One of the most common fears that keep us from doing what we want is the fear of judgment. Fear in general is the quantity that keeps us frozen in our tracks, but judgment is a special kind of suffering we want to avoid.
We are perpetually concerned with what others think about us, from old friends to strangers. We never want to make a bad impression, and the worst thing that could possibly happen is to have people think we’re stupid.
If we catch even a whiff that this is occurring, it’s easy for us to imagine that the world is ending and that we will become a social pariah. One tense word or misinterpreted look and that’s all it takes. But sometimes judgment from others is our fate and there is little we can do about it.
For all that we’ve talked about likability, sometimes it is actually more important to simply not be seen in a negative light; to not be judged harshly and be unlikable can actually be the social win you are looking for. Despite the scientific evidence, with some people, you are never going to enter their inner circle or even garner a smile from them. When this becomes clear (sometimes it does, sometimes it does not), then we must change our goals and how we approach them.
Instead of aiming to be someone they seek out and crave, we should aim to avoid negativity. In a sense, this is like playing a baseball game in the hopes of not losing instead of actively trying to win. It’s not an approach that I would usually recommend, but sometimes that is the best you are going to be able to salvage from a situation. If you can keep judgment at bay and morph into a neutral presence, that’s a win.
How can the science of likability shield us thusly? It begins with how people tend to form judgments about others, positive or negative.
The less knowledge we have about someone, the more we judge them because we have the tendency to fill in the blanks with information that is largely drawn from stereotypes. This sort of broad categorization and pattern-recognition may have been beneficial for us in times when it was more important to avoid predators and rotting fruit, but it does not transfer well to social situations.
For instance, if you hear about someone who plays tennis and belongs to a country club, what other pieces of information fit into a view of that person? You would likely assume they were rich growing up, perhaps owned a boat, lived on an estate, went to a fancy private school, and haven’t had to work very hard in their life. Maybe not all, but at least a couple of those things sprang into your mind.
When we have an absence of information, a mental image forms regardless, and the brain doesn’t know the difference between a stereotype and accurate knowledge and just fills in the blanks. In the example above, while it could be accurate, it’s not fair and not always a positive judgment. Judgments usually err on the negative side, and thus they are something we want to avoid. How can we avoid being judged by others?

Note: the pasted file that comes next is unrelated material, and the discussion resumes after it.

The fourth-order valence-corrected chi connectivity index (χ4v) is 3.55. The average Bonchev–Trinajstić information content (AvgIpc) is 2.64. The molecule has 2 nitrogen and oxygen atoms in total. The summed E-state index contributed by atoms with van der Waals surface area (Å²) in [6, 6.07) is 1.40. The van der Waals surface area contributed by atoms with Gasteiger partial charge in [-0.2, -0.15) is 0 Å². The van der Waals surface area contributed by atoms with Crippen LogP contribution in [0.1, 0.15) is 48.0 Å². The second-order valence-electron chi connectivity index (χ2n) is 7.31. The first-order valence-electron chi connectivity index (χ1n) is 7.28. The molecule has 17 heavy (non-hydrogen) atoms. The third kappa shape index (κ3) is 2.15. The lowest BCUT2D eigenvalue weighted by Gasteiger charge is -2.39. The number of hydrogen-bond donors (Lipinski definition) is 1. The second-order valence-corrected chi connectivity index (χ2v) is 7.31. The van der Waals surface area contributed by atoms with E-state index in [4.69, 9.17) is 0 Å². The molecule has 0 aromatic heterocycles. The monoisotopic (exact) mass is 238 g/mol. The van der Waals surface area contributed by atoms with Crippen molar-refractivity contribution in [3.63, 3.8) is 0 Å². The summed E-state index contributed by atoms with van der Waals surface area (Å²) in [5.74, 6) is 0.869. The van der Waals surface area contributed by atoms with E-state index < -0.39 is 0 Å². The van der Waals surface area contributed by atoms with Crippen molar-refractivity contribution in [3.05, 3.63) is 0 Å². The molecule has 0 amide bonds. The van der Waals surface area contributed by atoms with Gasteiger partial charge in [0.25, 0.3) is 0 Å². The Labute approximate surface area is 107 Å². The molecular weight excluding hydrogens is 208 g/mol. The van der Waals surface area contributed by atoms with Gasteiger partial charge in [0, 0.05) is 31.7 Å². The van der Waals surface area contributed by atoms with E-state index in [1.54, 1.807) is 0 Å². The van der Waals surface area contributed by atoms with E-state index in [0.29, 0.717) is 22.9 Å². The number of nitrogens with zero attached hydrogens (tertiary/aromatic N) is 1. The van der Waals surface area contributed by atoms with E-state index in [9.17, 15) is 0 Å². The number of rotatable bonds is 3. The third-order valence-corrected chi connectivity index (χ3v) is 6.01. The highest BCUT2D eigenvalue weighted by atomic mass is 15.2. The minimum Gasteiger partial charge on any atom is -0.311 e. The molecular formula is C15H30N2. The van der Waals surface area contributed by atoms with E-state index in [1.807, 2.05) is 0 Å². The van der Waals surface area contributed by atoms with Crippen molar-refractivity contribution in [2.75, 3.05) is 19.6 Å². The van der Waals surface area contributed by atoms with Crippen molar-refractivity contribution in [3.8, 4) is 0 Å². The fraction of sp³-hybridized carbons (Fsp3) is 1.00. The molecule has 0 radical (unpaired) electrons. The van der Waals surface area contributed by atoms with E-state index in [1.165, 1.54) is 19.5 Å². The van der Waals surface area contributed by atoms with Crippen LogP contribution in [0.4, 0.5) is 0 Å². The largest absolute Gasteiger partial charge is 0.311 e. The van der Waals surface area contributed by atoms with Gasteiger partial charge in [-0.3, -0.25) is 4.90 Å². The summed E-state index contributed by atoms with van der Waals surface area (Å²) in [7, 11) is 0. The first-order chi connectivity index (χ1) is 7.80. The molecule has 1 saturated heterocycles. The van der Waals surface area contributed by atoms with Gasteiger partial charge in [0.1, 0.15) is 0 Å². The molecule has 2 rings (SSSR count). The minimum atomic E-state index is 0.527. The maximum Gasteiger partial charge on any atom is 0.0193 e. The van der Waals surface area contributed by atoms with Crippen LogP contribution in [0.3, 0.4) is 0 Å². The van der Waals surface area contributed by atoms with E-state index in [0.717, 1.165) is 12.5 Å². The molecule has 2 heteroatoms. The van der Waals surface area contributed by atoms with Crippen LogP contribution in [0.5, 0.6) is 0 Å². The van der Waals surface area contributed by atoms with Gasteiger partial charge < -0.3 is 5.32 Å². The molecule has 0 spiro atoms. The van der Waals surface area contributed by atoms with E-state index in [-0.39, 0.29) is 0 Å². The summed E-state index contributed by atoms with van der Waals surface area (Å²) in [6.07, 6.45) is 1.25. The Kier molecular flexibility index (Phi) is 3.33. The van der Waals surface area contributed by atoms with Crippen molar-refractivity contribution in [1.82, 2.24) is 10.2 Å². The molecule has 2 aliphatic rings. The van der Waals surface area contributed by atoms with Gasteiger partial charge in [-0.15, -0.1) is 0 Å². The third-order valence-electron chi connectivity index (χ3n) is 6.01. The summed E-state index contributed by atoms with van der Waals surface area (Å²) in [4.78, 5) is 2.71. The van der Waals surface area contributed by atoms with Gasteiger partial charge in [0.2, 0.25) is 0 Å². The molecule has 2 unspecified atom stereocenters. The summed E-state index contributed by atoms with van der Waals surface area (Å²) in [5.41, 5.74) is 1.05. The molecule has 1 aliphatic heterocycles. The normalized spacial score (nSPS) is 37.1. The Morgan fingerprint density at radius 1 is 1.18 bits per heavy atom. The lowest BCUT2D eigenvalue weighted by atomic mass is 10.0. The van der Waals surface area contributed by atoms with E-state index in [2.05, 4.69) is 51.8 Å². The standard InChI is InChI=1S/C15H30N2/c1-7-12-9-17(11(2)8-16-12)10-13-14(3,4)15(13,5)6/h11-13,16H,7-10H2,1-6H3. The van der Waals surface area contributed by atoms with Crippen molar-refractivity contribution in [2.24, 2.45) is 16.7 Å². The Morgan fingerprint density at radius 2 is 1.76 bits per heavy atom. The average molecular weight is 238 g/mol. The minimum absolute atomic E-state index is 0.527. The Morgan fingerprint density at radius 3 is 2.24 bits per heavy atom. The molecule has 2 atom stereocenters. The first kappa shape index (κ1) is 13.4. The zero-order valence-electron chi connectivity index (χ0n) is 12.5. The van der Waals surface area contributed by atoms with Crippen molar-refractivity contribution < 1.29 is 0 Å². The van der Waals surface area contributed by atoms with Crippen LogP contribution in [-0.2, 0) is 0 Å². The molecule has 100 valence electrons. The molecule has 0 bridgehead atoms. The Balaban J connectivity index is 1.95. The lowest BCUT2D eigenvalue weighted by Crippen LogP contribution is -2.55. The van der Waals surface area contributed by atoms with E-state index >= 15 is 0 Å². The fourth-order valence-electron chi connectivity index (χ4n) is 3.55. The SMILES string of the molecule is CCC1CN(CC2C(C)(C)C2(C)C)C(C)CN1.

No Such Thing as Too Much Information
A 1989 study by Hilton and Fein called “The Role of Typical Diagnosticity in Stereotype-Based Judgments” set out to determine the cause of people’s judgments, assumptions, and stereotyping. What made the brain immediately assign traits and a complete backstory to some people versus others? Why were some people so quick to jump to conclusions?
It was found that the less information people had about a certain subject or person, the more they began to fill in the gaps with information that was stereotypical of a general representation. Like with the example of the tennis-playing country club–goer, if you only have a limited set of information, you will fill in the rest with your stereotype of a rich, preppy, affluent WASP with a white sweater knotted around their neck. We can even go further, as we surely have a detailed mental image (stereotype) of this person.
To prevent stereotyping and being instantly judged by others, the researchers found that simply providing details about the subject completely unrelated to the stereotype in mind diluted the stereotype and made people more likely to trust and like others. The more detail about the person, the better, even if it was completely random. When we have limited information, we assume a person is just the same as the most stereotypical representation that has those traits. The more someone’s avatar gets filled out, the less able we are to fit them into those stereotypes.
When we have more information about someone in any regard, we realize we can’t define them by those one or two traits, and we cease stereotyping and judging. What does this mean for us? There is no such thing as too much information (TMI).
People like to make fun of TMI, but the reality is that TMI can ultimately make you more likable. TMI is the ability to allow people to accept you. Of course, preferably you share positive or neutral information about yourself.
You become less of a threat and more of a known quantity. People become less suspicious of you and are more willing to give you the benefit of the doubt. By sharing seemingly trivial information about yourself, you allow people to feel like they know you, and they stop making assumptions.
And again, it doesn’t even matter if the details are relevant to your identity, career, nonthreatening nature, or life. You can share your preference of glasses brand, your favorite color, and perhaps where you went to school. The more information about you that is out there, the less readily people can judge and stereotype you, simply because you can’t fit into singular stereotypes anymore.
For example, what if we learned that the person who plays tennis and belongs to a country club was poor growing up and went to college on a tennis scholarship? Also, they drive a 20-year old car and learned tennis from watching television, not lessons. Also, they were born in Nicaragua and reading books is their favorite activity after tennis.
This probably changes your view of them. Whatever image you previously held in your head changed drastically. In fact, the additional information we’ve learned blows the doors off any category we could put them into. And in a sense, that’s the goal: to make it impossible for us to fit into any broad category or generalization, which allows people to see you and not a preconceived notion.